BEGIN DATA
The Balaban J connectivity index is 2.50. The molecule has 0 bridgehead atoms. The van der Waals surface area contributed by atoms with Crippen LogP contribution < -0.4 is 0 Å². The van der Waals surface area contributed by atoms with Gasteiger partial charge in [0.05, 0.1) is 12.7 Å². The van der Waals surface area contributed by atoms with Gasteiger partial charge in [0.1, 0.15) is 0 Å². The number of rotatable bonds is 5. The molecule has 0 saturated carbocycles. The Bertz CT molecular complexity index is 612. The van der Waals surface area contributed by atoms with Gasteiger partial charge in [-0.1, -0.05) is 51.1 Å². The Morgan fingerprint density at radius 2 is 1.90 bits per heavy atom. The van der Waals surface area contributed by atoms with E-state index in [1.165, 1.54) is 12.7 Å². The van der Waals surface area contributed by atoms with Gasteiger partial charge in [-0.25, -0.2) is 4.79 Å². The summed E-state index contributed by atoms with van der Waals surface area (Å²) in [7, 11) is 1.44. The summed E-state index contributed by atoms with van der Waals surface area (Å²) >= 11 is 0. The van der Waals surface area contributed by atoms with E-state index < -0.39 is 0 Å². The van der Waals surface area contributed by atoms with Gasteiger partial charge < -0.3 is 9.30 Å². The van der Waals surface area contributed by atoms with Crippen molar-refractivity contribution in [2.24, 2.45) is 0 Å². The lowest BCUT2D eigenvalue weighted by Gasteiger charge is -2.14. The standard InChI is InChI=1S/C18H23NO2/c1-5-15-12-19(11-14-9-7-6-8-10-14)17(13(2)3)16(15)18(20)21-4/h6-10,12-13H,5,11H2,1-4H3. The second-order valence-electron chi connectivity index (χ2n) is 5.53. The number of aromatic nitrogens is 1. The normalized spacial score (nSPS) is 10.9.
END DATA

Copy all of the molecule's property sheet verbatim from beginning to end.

The Balaban J connectivity index is 2.50. The molecule has 0 bridgehead atoms. The van der Waals surface area contributed by atoms with Crippen LogP contribution < -0.4 is 0 Å². The van der Waals surface area contributed by atoms with Gasteiger partial charge in [0.05, 0.1) is 12.7 Å². The van der Waals surface area contributed by atoms with Gasteiger partial charge in [0.1, 0.15) is 0 Å². The number of rotatable bonds is 5. The molecule has 0 saturated carbocycles. The Bertz CT molecular complexity index is 612. The van der Waals surface area contributed by atoms with Gasteiger partial charge in [-0.1, -0.05) is 51.1 Å². The Morgan fingerprint density at radius 2 is 1.90 bits per heavy atom. The van der Waals surface area contributed by atoms with E-state index in [1.165, 1.54) is 12.7 Å². The van der Waals surface area contributed by atoms with Gasteiger partial charge in [-0.25, -0.2) is 4.79 Å². The summed E-state index contributed by atoms with van der Waals surface area (Å²) in [7, 11) is 1.44. The summed E-state index contributed by atoms with van der Waals surface area (Å²) >= 11 is 0. The van der Waals surface area contributed by atoms with E-state index < -0.39 is 0 Å². The van der Waals surface area contributed by atoms with Gasteiger partial charge < -0.3 is 9.30 Å². The van der Waals surface area contributed by atoms with Crippen molar-refractivity contribution in [2.24, 2.45) is 0 Å². The lowest BCUT2D eigenvalue weighted by Gasteiger charge is -2.14. The standard InChI is InChI=1S/C18H23NO2/c1-5-15-12-19(11-14-9-7-6-8-10-14)17(13(2)3)16(15)18(20)21-4/h6-10,12-13H,5,11H2,1-4H3. The second-order valence-electron chi connectivity index (χ2n) is 5.53. The number of aromatic nitrogens is 1. The normalized spacial score (nSPS) is 10.9.